KALEI­DO­SCOPE

Outlook - - HOME TURF - by Gia Loäcø

Bib­lio­phile has 15,000 rare books

After 15 years of col­lect­ing, a 30-year-old Hanoian man now owns 15,000 rare and pre­cious books that fill his house on Leâ Thanh Nghò Street.

The col­lec­tion in­cludes the Vul­gate Bi­ble printed in Hong Kong in 1913, the fa­mous book Abreùgeù De L'His­toire d' An­nam (An Nam His­tory), the epic Viet­namese poem Tale of

Kieàu in French, and rare edi­tions of well­known nov­els War and Peace, Gone With the Wind, Dream of Red Cham­ber, and Jour­ney to the West.

Leâ Vaên Hôïp's trea­sure in­cludes 200 best- sell­ing books by re­spected trans­la­tor Nguyeãn Hieán Leâ.

Hôïp has been read­ing and col­lect­ing books since he was a young child. To buy books, he saved his daily al­lowance and the lucky money he got dur­ing the Teát hol­i­day. Each week, he buys two or three books.

Hôïp says he buys most of his books in Haø Noäi but also trav­els through­out the coun­try to find old or rare books.

Each year, he or­gan­ises four or five old book fairs to ex­change books and auc­tion pre­cious books for char­ity pro­grammes.

Youth do­nate hair for can­cer

Young peo­ple are vol­un­teer­ing to cut their hair to help make wigs for can­cer pa­tients suf­fer­ing hair loss.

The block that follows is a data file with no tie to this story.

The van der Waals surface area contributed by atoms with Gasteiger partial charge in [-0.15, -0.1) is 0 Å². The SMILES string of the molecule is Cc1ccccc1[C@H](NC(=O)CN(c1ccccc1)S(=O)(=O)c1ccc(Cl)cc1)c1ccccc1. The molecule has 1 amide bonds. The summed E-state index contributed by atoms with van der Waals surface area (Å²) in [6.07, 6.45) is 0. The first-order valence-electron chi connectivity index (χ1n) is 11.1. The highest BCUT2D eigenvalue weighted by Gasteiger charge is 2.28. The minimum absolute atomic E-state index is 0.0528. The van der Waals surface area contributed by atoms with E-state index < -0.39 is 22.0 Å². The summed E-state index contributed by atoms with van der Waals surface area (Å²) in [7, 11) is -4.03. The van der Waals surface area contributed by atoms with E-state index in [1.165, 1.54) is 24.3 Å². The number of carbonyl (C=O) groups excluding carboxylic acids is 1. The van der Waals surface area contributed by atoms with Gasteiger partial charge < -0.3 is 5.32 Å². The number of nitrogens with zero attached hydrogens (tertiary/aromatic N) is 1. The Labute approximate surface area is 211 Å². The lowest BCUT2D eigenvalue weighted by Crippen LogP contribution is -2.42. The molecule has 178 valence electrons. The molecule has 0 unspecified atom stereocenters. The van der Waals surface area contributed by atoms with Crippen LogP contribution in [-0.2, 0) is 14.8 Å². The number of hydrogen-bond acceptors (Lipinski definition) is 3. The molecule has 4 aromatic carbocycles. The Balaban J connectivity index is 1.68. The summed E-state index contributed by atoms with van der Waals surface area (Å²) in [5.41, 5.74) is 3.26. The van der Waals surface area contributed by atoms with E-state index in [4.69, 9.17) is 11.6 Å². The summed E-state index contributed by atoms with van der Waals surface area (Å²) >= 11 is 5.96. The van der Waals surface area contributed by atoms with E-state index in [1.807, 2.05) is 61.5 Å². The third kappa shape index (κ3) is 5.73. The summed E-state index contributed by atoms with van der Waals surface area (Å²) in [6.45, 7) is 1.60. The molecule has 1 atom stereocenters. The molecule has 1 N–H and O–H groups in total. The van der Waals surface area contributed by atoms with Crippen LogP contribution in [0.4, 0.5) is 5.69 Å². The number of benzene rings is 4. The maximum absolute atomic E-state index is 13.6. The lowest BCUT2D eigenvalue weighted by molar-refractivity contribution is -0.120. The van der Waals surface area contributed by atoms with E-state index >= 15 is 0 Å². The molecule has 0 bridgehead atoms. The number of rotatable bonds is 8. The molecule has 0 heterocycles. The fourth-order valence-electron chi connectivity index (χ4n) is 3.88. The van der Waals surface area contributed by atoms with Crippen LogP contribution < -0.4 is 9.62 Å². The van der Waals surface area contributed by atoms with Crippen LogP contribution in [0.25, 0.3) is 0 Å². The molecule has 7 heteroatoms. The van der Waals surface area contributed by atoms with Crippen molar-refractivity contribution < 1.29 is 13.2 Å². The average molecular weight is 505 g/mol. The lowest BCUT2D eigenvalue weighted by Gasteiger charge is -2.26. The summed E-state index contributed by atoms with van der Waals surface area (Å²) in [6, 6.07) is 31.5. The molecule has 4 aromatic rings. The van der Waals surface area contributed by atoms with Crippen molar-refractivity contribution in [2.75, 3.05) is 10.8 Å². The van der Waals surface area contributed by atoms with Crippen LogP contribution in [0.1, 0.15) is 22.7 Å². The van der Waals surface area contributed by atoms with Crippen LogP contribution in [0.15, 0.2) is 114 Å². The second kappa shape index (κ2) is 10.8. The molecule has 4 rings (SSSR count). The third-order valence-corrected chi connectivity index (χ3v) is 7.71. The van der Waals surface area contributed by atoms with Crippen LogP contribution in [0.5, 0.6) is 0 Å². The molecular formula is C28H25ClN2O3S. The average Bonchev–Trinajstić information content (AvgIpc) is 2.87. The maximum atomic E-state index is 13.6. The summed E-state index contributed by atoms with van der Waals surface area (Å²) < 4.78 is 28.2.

Tröông Lyù Thaûo Nhö, a stu­dent at the Fi­nance-Mar­ket­ing Univer­sity, says she cut her long hair off after learn­ing about the side­ef­fects of can­cer treat­ment as a vol­un­teer for the Maïnh Hôn Sôï Haõi (Stronger than Fear) cam­paign.

Via her Face­book page, Nhö has also en­cour­aged her friends to do­nate their hair. Traàn Kim Ngaân, Nhö's school­mate, said: "My wish to do some­thing for can­cer pa­tients has come true. I have seen some peo­ple with hair loss wear­ing a wool hat or a tur­ban. If my hair can help them feel bet­ter, I am pre­pared to keep mine short."

On re­ceiv­ing a free wig, a 27-year-old woman from Haø Noäi said her mother has been strug­gling with can­cer for six years.

"Now my mother feels more con­fi­dent about meet­ing neigh­bours and rel­a­tives. In

the past, she did not want to go out­side.”

‘Char­ity al­ley’

Al­ley 96 in HCM City's Phan Ñình Phuøng Street is now known as "char­ity al­ley". At its en­trance, an ice-tea bucket has been placed for use by lot­tery ticket sell­ers, pedi­cab driv­ers and ven­dors.

On the first or 15th day of each lu­nar month, res­i­dents con­trib­ute money to cook veg­e­tar­ian food for the poor, and a team of five mo­tor­bike-taxi driv­ers brings needy and the el­derly to the al­ley.

A free medicine cab­i­net for emer­gency aid has been placed in a house. Res­i­dents vol­un­teer to buy medicine and other items for the cab­i­net.

The al­ley also hosts a garage that pro­vides free mo­tor­bike re­pair ser­vices.

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